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15 September 2011 TPF-Interferometer: a decade of development in exoplanet detection technology
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The last decade has seen great advances in interferometric nulling technology, propelled at first by the SIM and KECK nulling programs and then by the Terrestrial Planet Finder Interferometer (TPF-I). In the infrared at N-band (using a CO2 laser at 10.6 micron wavelength) the first million to one nulls were reported on a KECK testbed in 2003. For TPF-I, nulls needed to be both deep and broadband, and a suite of testbeds was designed and built to study all aspects of achromatic nulling and system implementation, including formation flying technology. Also, observatory designs were drawn up and studied against performance models. Modeling revealed that natural variations in the alignment and control of the optical system produced an "instability noise" signal and this realization eventually led to a redesign of the layout to a rectangular formation. The complexity of the early TPF-I spacecraft design was mitigated by the infusion of ideas from Europe and produced the current X-Array design which utilizes simple reflectors to form the apertures together with a stretched three dimensional formation geometry. This paper summarizes the main achievements of the infrared nulling technology program including the development of adaptive nulling for broadband performance and the demonstration of starlight suppression by 100 million to one.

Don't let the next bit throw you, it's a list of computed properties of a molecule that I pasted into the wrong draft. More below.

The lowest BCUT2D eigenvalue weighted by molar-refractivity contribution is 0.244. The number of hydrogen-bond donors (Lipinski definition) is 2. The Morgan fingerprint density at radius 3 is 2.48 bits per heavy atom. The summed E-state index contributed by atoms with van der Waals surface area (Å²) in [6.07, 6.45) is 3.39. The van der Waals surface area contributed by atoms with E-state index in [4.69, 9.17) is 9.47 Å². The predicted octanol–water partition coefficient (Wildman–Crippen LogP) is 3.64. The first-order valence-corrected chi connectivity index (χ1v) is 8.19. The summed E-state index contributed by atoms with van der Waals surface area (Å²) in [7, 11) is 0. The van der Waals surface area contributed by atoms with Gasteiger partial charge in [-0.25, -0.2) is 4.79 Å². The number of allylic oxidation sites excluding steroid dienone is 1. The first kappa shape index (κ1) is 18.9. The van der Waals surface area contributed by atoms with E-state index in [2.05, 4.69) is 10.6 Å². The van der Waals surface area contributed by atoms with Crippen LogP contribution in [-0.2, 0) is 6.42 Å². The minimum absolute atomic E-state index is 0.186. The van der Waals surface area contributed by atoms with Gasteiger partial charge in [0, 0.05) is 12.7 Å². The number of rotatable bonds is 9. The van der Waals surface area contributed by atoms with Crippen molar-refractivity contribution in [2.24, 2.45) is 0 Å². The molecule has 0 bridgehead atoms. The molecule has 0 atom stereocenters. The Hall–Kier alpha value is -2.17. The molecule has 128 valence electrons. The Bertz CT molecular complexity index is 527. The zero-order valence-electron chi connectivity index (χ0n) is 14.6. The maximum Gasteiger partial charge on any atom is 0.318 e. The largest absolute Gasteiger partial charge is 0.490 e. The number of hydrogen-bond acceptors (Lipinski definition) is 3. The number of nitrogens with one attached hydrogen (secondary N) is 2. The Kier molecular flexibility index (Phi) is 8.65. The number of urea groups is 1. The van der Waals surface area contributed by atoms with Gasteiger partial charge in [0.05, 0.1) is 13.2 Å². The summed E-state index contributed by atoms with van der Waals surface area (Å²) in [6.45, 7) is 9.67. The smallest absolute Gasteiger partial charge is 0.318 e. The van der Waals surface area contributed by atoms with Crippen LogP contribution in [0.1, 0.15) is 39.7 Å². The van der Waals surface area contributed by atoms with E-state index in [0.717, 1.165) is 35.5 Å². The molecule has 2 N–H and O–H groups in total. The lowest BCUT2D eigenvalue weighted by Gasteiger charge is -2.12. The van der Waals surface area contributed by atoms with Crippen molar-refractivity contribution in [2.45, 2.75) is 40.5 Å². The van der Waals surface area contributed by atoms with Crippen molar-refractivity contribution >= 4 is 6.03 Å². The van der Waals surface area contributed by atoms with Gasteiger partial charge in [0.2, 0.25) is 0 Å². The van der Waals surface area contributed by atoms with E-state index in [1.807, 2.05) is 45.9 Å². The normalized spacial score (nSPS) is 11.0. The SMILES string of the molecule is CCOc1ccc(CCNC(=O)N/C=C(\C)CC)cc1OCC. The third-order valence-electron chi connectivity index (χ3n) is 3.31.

© (2011) COPYRIGHT Society of Photo-Optical Instrumentation Engineers (SPIE). Downloading of the abstract is permitted for personal use only.
Stefan Martin, Alex Ksendzov, Oliver Lay, Robert D. Peters, and Daniel P. Scharf "TPF-Interferometer: a decade of development in exoplanet detection technology", Proc. SPIE 8151, Techniques and Instrumentation for Detection of Exoplanets V, 81510D (15 September 2011);


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